Sportsmen Speak Out: Air Pollution Threatens Hunting and Fishing Traditions
from Wildlife Promise
Findings from a new NWF report are hitting sportsmen and women close to home. The report highlights a number of wildlife species important to hunters and anglers that are threatened by toxic air pollution and climate change.
The report was released the same day the Environmental Protection Agency announced proposed standards to reduce mercury, arsenic, and dioxin emissions from power plants.
Air pollution is harming a number of wildlife species important to Minnesota hunters and anglers, according to a new report from the National Wildlife Federation. As a result, environmental groups are working alongside hunting and fishing advocates to talk to legislators about the issues. (Listen to NWF’s Gary Botzek on WTIP North Shore Community Radio)
The report says nine species in the state are affected by power plant toxins. Mercury is the most dangerous toxin for some species, including the large-mouth bass and the common loon.
Lee Sprague is on the Tribal Council of the Little River Band of Ottawa Indians. “What we do know with mercury it really affects all life systems, from the very base of the food chain all the way up.” (Michigan NPR)
Rising mercury levels in game fish have made it hazardous to eat many of Montana’s most popular species, according to Montana State University nursing professor Sandra Kuntz. In the United States, coal plants contribute between 50 percent and 75 percent of environmental mercury pollution, she said.
Pelah Hoyt, the former board president of Hellgate Hunters and Anglers, said growing mercury levels in wild fish threatened her chance to pass her outdoors heritage to her new twin boys. ” As a breastfeeding mom, that makes me really worried,” Hoyt said. “I just don’t know what’s going to be safe for our boys to do. Is it going to be safe for my kids to eat the first fish that they catch?” (Missoulian)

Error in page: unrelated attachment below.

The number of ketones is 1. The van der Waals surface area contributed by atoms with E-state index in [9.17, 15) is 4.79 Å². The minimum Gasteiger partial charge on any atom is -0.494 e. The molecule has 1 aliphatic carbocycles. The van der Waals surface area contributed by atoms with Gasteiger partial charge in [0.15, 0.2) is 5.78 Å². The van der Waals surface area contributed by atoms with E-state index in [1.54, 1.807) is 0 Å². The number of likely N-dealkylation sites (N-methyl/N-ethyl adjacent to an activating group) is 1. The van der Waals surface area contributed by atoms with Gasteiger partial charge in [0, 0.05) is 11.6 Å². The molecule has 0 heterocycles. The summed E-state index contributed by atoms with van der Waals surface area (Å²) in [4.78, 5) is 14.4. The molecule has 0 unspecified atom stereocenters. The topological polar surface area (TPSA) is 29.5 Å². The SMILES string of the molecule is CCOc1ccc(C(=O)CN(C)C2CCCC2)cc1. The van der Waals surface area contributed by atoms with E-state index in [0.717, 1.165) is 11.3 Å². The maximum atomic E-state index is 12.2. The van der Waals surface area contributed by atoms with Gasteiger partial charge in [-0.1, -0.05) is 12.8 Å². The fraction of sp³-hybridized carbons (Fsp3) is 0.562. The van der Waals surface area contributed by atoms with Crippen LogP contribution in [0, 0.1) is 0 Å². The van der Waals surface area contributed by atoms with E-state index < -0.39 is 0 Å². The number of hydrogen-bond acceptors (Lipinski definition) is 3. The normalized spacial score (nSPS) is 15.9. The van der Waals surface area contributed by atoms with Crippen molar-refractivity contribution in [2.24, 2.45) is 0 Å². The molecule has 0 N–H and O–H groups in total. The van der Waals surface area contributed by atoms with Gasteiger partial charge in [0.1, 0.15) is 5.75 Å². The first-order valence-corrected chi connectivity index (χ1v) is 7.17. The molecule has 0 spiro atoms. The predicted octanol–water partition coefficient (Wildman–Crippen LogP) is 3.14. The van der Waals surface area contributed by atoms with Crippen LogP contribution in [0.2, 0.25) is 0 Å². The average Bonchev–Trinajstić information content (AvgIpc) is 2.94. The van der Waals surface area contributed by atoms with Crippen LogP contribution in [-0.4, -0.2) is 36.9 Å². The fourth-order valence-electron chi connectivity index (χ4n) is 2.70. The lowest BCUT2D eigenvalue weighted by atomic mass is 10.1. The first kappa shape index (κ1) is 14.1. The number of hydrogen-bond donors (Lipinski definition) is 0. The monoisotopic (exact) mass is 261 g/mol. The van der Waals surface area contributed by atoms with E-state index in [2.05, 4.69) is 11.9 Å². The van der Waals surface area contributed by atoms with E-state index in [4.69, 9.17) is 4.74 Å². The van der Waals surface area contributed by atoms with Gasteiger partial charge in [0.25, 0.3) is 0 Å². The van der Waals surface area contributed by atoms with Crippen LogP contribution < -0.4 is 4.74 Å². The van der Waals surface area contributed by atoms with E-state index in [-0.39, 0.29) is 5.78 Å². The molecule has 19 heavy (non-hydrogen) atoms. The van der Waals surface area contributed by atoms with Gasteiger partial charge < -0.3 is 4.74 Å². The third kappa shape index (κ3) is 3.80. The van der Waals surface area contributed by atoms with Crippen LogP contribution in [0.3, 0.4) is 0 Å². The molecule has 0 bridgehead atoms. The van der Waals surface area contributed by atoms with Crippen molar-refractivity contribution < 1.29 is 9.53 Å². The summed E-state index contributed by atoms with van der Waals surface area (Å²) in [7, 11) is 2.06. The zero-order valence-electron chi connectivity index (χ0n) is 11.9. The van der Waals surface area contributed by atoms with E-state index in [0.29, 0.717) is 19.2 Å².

North Carolina: New EPA pollution rules are game changers
Richard Mode, NWF outreach coordinator and an avid North Carolina fisherman, points to the increasingly common “mercury warnings” about limiting fish consumption as evidence that tougher controls are needed.
“It’s impacting species that are great pan fish that we eat, that are a source of protein for people here in North Carolina. Species like walleye pike.” (Public News Service)
Ohio: U.S. EPA releases new standard for power plant mercury emission levels
Mercury, one of the most common toxic emissions from Ohio power plants, can also cause a variety of health disorders for fish, mammals, birds, and other species.
Coal fired power plants are the single largest source of mercury contamination in the U.S, amounting to about 50 percent of emissions affecting humans, according to NWF. The pollution settles on lakes, rivers and forests where it exposes fish and other wildlife. In many places, mercury warnings are increasingly common. Every state in the U.S. will have at least one fish consumption warning this year, and some will have hundreds. Last year, Ohio had 113 statewide, freshwater fish advisories, the NWF said. (The Hannah Report)
Pennsylvania: Advocates address air toxins, Congress
Ken Undercoffer, president of the Pennsylvania Council of Trout Unlimited, said he has studied trout streams in Clearfield County, finding many are so acidic the fish can barely live. “We’re all air breathers,” he said. “Nobody wants to breathe dirty air, so we ought to let the EPA do what it was meant to do.”
The Pennsylvania Fish and Boat Commission’s 2011 fish advisory lists 82 streams and lakes contaminated with mercury. It advises not eating more than one meal of fish per week caught in the state’s waterways. (Centre Daily)